Like the other two documentaries, El barrio de los judíos relies heavily on interviewees’ childhood memories and people’s recounting their parents’ memories as immigrants to the neighborhood. Unlike the others, El barrio de los judíos focuses on just one neighborhood, Montevideo’s Jewish neighborhood of Barrio Reus, established in the late nineteenth century and named after Emilio Reus, a Spanish banker who had immigrated to Montevideo in the 1880s. One interviewee describes the neighborhood as a sort of “Jerusalén.” El barrio de los judíos emphasizes the importance of the transmission of memory across generations though its interviews of children of immigrants. Another interviewee repeatedly refers to his parents who “came to this country however they came”—unlike his generation of Uruguayans born in Montevideo—as a way of defining his parents as immigrants to the Reus neighborhood and to Uruguay. Almost a century later, most Jews have now moved out of this neighborhood, many of them to the Pocitos neighborhood on the beach in Montevideo. Barrio Reus’s history—central to both the urban history of Montevideo and to Uruguay’s Jewish populations—thus runs the risk of being relegated to oblivion, so that the documentary takes on a sense of urgency to transmit the neighborhood’s history.
Like Blaustein, Gonzalo Rodríguez Fábregas has directed documentaries focused on the revolutionary culture during the 1960s and 1970s that had a lasting effect on politics in Latin America. He recently produced Liberarse, a biographical documentary film about Líber Arce, a militant student executed in 1968 by Uruguay’s military forces and widely considered to be a martyr for antidictatorial causes. The film is, in a sense, an expansion of the short Líber Arce, liberarse (dir. Mario Handler, Mario Jacob, and Marcos Banchero; prod. Cinemateca del Tercer Mundo, Uruguay, 1969, 10’), an important film for 1960s revolutionary Latin American and Uruguayan filmmaking. Rodríguez thus has a particular relation to political filmmaking of his country.
El barrio de los judíos emphasizes family and community throughout the history of Jews in Reus. The interviewees featured in El barrio de los judíos repeatedly emphasize the family-like bonds that characterized the entire Reus neighborhood during their childhood. They recall the smell of typical Jewish foods in the neighborhood and playing together in the streets. The film emphasizes the neighborhood’s change over time through footage of adolescents on a field trip to the Barrio Reus during which the leader informs them that they are going to learn about their grandparents’ neighborhood. In contrast to the sunny shots of older adults standing on the sidewalk recalling their childhoods, the students’ visit shows gray, rainy streets with storefronts closed. The mise-en-scène of the grandchildren’s generation’s visit to Barrio Reus constitutes a visual metaphor to remind its audience of the urgency of remembering and representing the history of Montevideo’s Jewish communities.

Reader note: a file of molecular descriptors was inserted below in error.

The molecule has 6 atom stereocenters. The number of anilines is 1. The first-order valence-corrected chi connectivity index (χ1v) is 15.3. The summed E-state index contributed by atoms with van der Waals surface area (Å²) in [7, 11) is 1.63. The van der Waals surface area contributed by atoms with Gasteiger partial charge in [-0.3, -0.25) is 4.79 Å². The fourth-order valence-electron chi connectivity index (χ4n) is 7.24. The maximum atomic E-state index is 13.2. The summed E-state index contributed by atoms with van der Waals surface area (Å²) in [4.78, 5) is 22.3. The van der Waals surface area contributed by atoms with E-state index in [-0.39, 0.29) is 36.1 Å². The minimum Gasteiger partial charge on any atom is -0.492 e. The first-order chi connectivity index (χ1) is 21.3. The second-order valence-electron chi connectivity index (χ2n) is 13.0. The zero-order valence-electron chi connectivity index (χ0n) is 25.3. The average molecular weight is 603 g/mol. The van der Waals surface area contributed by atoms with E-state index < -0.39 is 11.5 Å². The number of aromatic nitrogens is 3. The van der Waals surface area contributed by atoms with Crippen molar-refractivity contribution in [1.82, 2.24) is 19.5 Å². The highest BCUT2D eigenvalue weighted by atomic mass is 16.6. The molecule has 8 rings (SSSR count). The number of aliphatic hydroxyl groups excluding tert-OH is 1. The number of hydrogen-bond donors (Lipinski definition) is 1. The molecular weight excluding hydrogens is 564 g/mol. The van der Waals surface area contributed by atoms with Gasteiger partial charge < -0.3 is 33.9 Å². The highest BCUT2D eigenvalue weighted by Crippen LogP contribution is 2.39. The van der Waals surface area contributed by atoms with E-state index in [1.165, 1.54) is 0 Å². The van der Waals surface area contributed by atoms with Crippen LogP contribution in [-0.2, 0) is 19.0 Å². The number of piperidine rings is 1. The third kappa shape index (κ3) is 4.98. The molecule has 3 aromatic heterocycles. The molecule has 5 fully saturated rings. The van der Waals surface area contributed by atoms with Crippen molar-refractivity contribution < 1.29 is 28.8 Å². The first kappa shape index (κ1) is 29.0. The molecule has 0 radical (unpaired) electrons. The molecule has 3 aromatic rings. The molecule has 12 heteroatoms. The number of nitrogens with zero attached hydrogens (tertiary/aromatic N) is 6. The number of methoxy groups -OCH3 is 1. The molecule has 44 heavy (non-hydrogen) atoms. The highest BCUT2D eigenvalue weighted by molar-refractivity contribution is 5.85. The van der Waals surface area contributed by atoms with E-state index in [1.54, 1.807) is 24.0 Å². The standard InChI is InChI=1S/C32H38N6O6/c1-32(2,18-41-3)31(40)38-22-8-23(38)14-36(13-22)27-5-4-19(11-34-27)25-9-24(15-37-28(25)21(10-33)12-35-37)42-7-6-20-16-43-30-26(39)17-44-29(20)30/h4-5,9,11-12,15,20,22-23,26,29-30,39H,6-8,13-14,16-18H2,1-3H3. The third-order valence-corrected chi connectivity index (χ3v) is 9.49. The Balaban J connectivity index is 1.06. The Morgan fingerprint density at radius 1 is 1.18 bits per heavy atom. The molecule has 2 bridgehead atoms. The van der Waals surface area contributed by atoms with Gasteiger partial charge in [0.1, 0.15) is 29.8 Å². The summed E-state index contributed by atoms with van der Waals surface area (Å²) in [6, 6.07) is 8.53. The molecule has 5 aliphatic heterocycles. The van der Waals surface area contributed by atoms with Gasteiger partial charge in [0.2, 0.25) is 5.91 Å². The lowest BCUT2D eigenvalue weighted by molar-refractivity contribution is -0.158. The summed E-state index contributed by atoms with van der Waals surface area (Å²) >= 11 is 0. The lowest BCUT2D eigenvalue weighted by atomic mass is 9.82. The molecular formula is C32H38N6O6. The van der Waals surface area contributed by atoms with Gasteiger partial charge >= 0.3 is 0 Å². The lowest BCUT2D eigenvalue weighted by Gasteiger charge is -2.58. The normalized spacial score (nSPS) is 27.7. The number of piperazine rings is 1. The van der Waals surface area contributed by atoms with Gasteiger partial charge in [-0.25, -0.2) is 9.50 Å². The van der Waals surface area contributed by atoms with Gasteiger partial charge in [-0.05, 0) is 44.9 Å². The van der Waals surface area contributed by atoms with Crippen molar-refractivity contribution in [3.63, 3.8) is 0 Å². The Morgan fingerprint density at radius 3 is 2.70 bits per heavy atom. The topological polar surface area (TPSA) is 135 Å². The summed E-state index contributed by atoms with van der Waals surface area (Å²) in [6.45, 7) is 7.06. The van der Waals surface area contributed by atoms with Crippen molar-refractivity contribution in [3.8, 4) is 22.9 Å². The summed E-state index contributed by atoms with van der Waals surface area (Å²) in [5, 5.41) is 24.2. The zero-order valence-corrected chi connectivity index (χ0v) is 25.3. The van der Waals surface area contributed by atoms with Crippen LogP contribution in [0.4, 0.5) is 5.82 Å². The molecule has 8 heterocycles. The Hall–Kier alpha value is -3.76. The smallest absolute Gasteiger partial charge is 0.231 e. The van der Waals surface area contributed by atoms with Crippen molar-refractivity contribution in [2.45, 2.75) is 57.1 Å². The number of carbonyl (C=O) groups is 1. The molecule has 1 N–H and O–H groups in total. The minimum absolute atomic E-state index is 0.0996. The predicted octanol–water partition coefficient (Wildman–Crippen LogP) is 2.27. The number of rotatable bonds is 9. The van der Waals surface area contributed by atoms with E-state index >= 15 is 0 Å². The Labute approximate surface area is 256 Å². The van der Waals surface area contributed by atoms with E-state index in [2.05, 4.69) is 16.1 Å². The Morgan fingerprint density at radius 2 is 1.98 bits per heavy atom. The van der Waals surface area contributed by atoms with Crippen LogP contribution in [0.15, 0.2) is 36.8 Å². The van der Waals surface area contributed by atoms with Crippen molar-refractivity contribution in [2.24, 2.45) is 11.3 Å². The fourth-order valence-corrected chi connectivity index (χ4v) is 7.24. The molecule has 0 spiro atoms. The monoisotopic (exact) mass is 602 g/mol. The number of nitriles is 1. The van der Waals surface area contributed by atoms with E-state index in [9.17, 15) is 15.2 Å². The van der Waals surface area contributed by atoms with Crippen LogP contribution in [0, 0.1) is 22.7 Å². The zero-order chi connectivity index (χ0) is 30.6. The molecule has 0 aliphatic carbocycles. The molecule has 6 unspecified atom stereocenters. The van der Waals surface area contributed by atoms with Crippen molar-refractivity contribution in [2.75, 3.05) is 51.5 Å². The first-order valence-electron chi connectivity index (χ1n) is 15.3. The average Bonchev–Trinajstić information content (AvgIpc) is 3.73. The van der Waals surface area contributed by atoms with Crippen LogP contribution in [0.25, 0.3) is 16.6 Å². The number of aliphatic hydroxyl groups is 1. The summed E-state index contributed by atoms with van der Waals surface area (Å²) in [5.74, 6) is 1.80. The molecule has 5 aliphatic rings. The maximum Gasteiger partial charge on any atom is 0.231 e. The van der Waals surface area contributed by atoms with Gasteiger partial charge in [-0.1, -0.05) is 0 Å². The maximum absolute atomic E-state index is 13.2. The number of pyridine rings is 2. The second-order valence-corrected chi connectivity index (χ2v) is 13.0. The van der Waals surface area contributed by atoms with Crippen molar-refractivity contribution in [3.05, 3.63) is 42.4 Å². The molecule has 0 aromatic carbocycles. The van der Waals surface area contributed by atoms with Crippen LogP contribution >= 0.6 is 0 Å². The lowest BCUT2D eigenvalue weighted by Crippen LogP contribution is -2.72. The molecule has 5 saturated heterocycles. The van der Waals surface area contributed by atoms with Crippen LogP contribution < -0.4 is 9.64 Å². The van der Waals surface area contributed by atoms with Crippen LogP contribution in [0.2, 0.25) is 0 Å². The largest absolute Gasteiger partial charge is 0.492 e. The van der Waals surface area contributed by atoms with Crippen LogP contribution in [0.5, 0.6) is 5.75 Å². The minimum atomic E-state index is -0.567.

More so than the other two documentaries, El barrio de los judíos pays particular attention to the neighborhood’s responses to the creation of Israel. Before the creation of Israel, one man recalls, “We were not Jews, we were Russians” But with the establishment of Israel, he states, “”Then we became Jews.” The man describes the creation of Israel as a psychological change within the Jewish community, which inspired many to take pride in being Jewish and in defining themselves as such. Another interviewee reminds us that the founders of Israel were not right-wing political leaders but leftists, and that the Jews who left Russia for Uruguay were all “socialists, communists, or anarchists.” These categorizations, however, are subverted by other interviewees’ claims that there was indeed a significant amount of variety among the community when it came to ideological affinities and specifically when it concerned the state of Israel and Zionism. A woman interviewed affirms: “Some were Zionists, some were not. But we were all Jews.” Another interviewee recalls his opposition to Luis Alberto de Herrera’s nationalist presidential bids, reminding us again of the importance of local and national politics within Jewish communities. El barrio de los judíos thus depicts a high volume of political participation among Jews in the 1940s and 1950s but does not posit a homogenous or monolithic understanding of Jewish political affinities.
Through these documentaries, we see an impulse and an urgency to articulate and maintain Jewish communities’ identity through the intergenerational transmission of memory. These memories, we learn, are by no means limited to religious identity but rather to the polyvalent and sometimes contradictory stances that community members took regarding national and global political issues. Meanwhile, mentions of community reactions to Nazism and to the creation of the state of Israel remind us of the transnational aspects of Jewish identities and political affinities. At the same time, the diversity of stances espoused by members within a single Jewish community—or within a single family, in Blaustein’s case—shows that there were many ways in which Latin American Jews in the early part of the twentieth century could be political. These films’ sustained emphasis on Jews’ actions within the political spheres of their respective countries move beyond narratives of belonging to depict Latin America’s Jews as full-fledged citizens who do not exist on the margins of society but rather form an integral part of the public political spheres of the countries in which they settled. In this sense, these documentaries redefine their respective nations’ recent histories, giving us a more complete understanding of what it means to be Latin American.